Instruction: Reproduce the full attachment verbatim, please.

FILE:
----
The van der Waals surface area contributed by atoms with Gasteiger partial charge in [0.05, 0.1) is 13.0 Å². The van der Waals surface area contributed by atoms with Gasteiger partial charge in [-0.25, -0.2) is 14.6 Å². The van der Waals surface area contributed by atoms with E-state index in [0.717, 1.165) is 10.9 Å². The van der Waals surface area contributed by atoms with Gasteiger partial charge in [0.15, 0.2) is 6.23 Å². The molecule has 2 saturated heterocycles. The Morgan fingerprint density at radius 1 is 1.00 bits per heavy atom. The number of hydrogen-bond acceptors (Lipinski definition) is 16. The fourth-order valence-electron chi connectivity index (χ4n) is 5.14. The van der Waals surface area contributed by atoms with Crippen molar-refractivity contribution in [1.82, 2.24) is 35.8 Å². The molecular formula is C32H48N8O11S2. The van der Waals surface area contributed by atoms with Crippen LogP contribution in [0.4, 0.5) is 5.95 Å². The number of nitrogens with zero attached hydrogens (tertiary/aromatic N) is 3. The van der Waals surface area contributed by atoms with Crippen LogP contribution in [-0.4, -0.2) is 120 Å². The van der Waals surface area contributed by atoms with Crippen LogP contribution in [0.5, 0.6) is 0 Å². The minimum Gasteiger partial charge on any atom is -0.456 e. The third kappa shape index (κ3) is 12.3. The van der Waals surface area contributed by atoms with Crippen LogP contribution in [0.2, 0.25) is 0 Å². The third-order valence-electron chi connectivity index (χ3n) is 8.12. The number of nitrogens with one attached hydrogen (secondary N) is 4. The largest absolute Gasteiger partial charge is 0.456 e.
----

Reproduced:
The van der Waals surface area contributed by atoms with Gasteiger partial charge in [0.05, 0.1) is 13.0 Å². The van der Waals surface area contributed by atoms with Gasteiger partial charge in [-0.25, -0.2) is 14.6 Å². The van der Waals surface area contributed by atoms with E-state index in [0.717, 1.165) is 10.9 Å². The van der Waals surface area contributed by atoms with Gasteiger partial charge in [0.15, 0.2) is 6.23 Å². The molecule has 2 saturated heterocycles. The Morgan fingerprint density at radius 1 is 1.00 bits per heavy atom. The number of hydrogen-bond acceptors (Lipinski definition) is 16. The fourth-order valence-electron chi connectivity index (χ4n) is 5.14. The van der Waals surface area contributed by atoms with Crippen molar-refractivity contribution in [1.82, 2.24) is 35.8 Å². The molecular formula is C32H48N8O11S2. The van der Waals surface area contributed by atoms with Crippen LogP contribution in [0.4, 0.5) is 5.95 Å². The number of nitrogens with zero attached hydrogens (tertiary/aromatic N) is 3. The van der Waals surface area contributed by atoms with Crippen LogP contribution in [-0.4, -0.2) is 120 Å². The van der Waals surface area contributed by atoms with Crippen LogP contribution in [0.5, 0.6) is 0 Å². The minimum Gasteiger partial charge on any atom is -0.456 e. The third kappa shape index (κ3) is 12.3. The van der Waals surface area contributed by atoms with Crippen LogP contribution in [0.2, 0.25) is 0 Å². The third-order valence-electron chi connectivity index (χ3n) is 8.12. The number of nitrogens with one attached hydrogen (secondary N) is 4. The largest absolute Gasteiger partial charge is 0.456 e.